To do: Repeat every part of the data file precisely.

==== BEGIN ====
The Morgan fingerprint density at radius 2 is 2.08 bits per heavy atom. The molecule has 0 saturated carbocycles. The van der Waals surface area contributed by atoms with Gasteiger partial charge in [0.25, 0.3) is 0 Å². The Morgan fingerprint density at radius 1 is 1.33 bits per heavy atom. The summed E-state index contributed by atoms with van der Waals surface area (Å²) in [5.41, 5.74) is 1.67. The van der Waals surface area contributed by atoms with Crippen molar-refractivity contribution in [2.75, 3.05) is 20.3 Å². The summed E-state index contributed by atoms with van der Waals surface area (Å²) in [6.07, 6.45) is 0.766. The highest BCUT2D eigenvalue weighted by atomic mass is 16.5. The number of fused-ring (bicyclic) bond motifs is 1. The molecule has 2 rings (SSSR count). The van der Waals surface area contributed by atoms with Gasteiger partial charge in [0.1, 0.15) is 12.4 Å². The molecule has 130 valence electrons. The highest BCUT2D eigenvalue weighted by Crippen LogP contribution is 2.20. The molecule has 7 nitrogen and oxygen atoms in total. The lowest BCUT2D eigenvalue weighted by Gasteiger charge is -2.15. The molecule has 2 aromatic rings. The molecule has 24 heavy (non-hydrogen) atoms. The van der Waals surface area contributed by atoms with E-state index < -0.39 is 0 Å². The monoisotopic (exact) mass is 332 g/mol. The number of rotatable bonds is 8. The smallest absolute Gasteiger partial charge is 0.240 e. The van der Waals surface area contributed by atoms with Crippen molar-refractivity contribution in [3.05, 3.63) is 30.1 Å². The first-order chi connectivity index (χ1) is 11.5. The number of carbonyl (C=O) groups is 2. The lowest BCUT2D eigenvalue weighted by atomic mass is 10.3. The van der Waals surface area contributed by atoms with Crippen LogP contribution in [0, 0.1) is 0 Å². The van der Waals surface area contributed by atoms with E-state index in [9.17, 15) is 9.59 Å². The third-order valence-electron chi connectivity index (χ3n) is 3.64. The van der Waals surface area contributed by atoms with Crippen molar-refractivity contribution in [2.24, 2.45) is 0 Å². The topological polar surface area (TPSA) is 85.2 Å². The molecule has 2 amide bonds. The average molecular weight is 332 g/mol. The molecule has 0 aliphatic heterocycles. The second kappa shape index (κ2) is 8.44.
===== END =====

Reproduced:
The Morgan fingerprint density at radius 2 is 2.08 bits per heavy atom. The molecule has 0 saturated carbocycles. The van der Waals surface area contributed by atoms with Gasteiger partial charge in [0.25, 0.3) is 0 Å². The Morgan fingerprint density at radius 1 is 1.33 bits per heavy atom. The summed E-state index contributed by atoms with van der Waals surface area (Å²) in [5.41, 5.74) is 1.67. The van der Waals surface area contributed by atoms with Crippen molar-refractivity contribution in [2.75, 3.05) is 20.3 Å². The summed E-state index contributed by atoms with van der Waals surface area (Å²) in [6.07, 6.45) is 0.766. The highest BCUT2D eigenvalue weighted by atomic mass is 16.5. The number of fused-ring (bicyclic) bond motifs is 1. The molecule has 2 rings (SSSR count). The van der Waals surface area contributed by atoms with Gasteiger partial charge in [0.1, 0.15) is 12.4 Å². The molecule has 130 valence electrons. The highest BCUT2D eigenvalue weighted by Crippen LogP contribution is 2.20. The molecule has 7 nitrogen and oxygen atoms in total. The lowest BCUT2D eigenvalue weighted by Gasteiger charge is -2.15. The molecule has 2 aromatic rings. The molecule has 24 heavy (non-hydrogen) atoms. The van der Waals surface area contributed by atoms with E-state index < -0.39 is 0 Å². The monoisotopic (exact) mass is 332 g/mol. The number of rotatable bonds is 8. The smallest absolute Gasteiger partial charge is 0.240 e. The van der Waals surface area contributed by atoms with Crippen molar-refractivity contribution in [3.05, 3.63) is 30.1 Å². The first-order chi connectivity index (χ1) is 11.5. The number of carbonyl (C=O) groups is 2. The lowest BCUT2D eigenvalue weighted by atomic mass is 10.3. The van der Waals surface area contributed by atoms with Crippen LogP contribution in [0, 0.1) is 0 Å². The van der Waals surface area contributed by atoms with E-state index in [9.17, 15) is 9.59 Å². The third-order valence-electron chi connectivity index (χ3n) is 3.64. The van der Waals surface area contributed by atoms with Crippen molar-refractivity contribution in [2.24, 2.45) is 0 Å². The topological polar surface area (TPSA) is 85.2 Å². The molecule has 2 amide bonds. The average molecular weight is 332 g/mol. The molecule has 0 aliphatic heterocycles. The second kappa shape index (κ2) is 8.44.